The healing that hurts

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The more that Mr. Artist and I become closer in our coupledom, the more memories are stirred up for me from my marriage

And with those memories comes great pain

It feels as though the thing that is helping me to heal is also causing me distress

I’ve never had a broken bone or a dislocated joint but I imagine this is what it must be like

Except this emotional pain isn’t a one time jolt of agony

No, instead it happens over and over again, often out of the blue and when it’s most inconvenient

Like spending the last hour of work crying instead of seeing a student like I wanted to

Some memories are more painful than others, especially those that guilt attaches itself to

In reality, I’m constantly reminded of her in my everyday life

It’s nearly impossible for me not to relate most things back to her

Her influence on me was almost as strong as my parents, maybe even a little more so

So you see, I have to deal with a sort of ache daily

I’m waiting for the ever present throb to fade, which will happen with time

It’s going to be two years now, but it’s still fresh enough

When I’m blindsided by the power these memories still carry, I get frustrated that I’m not “over it” yet and that I still get winded from dealing with them

I think, “What’s wrong with me?” and “Will I ever stop hurting?”

I hope this is normal

I’m told it is

I have to tell myself to allow myself some grace

To be okay with hurting and know that it’s part of the process

Because I’ve been through stuff

I’ve experienced great heartbreak and loss on various levels, to the point where I will never be the same again

I hurt

There’s no shame in that

It just means I’m healing







About samlobos

I am an avid fan of creating narratives in my head about random experiences and quotes for future books I will probably not write. I harbor a 15 year old girl in my psyche and like to solve world issues when I'm half asleep. View all posts by samlobos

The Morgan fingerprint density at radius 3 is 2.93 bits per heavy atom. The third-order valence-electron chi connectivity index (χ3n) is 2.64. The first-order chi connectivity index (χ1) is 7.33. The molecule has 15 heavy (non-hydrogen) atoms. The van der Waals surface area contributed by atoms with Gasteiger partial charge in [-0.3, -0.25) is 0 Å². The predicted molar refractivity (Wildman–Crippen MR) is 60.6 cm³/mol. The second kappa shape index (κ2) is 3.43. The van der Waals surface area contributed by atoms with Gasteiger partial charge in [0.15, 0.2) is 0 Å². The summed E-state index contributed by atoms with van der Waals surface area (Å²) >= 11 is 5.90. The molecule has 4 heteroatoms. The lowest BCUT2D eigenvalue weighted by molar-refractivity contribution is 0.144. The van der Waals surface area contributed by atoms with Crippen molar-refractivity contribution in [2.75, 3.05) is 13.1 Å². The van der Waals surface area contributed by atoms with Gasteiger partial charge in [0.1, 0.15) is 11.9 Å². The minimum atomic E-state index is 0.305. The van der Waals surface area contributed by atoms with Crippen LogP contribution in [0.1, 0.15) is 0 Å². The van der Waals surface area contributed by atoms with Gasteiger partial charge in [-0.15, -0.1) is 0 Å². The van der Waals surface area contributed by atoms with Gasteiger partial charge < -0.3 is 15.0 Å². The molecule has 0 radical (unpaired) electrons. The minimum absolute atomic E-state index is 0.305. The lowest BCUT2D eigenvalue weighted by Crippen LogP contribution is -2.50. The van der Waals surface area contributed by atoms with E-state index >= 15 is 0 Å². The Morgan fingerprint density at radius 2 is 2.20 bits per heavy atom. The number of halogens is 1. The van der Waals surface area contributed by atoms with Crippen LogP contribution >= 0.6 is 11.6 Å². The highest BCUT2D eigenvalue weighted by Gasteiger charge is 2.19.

10 responses to “The healing that hurts

  • Tricia Sankey

    sounds like a normal reaction for someone who cared and still cares! Good to feel the emotions and not block them. Just hang in there and time will do it’s thing.

  • YuMin Ye

    There is nothing wrong with you.

  • Mouse

    One book that really helped me understand the grieving process was “Healing the Child Within,” by Charles Whitfield. I’ve read it twice now, in the 2 years since my therapist first gave it to me. He describes how we have to allow ourselves to grieve through things in order to get to the other side – it’s the only way. However, we can concurrently grieve present losses and past ones, if we’d never allowed ourselves to grieve them previously. (You’re probably already familiar with this book, given your profession, and since it’s been out forever, but thought I’d mention it, just in case.) Hugs, Sam! โค

  • survivednarc

    I relate very much to this! I think the people who “get over” losing a loved one through divorce or other ways, in a jiffy, they can not have felt real deep love and connection to that person… love felt on a deep level will take a long time to let its grip loosen around us. My first love, losing him, I cried for a year almost daily, and then grieved for another year. That was a long time ago, and I am over it now, but it took several years before the grip of that love had finally loosened from my heart. So do not feel weird or abnormal. You are just a feeling loving person is all. Hugs ๐Ÿ’™

  • Just me

    the juice isn’t worth the squeeze if it doesn’t hurt a bit…? I dunno. Shat do I know.

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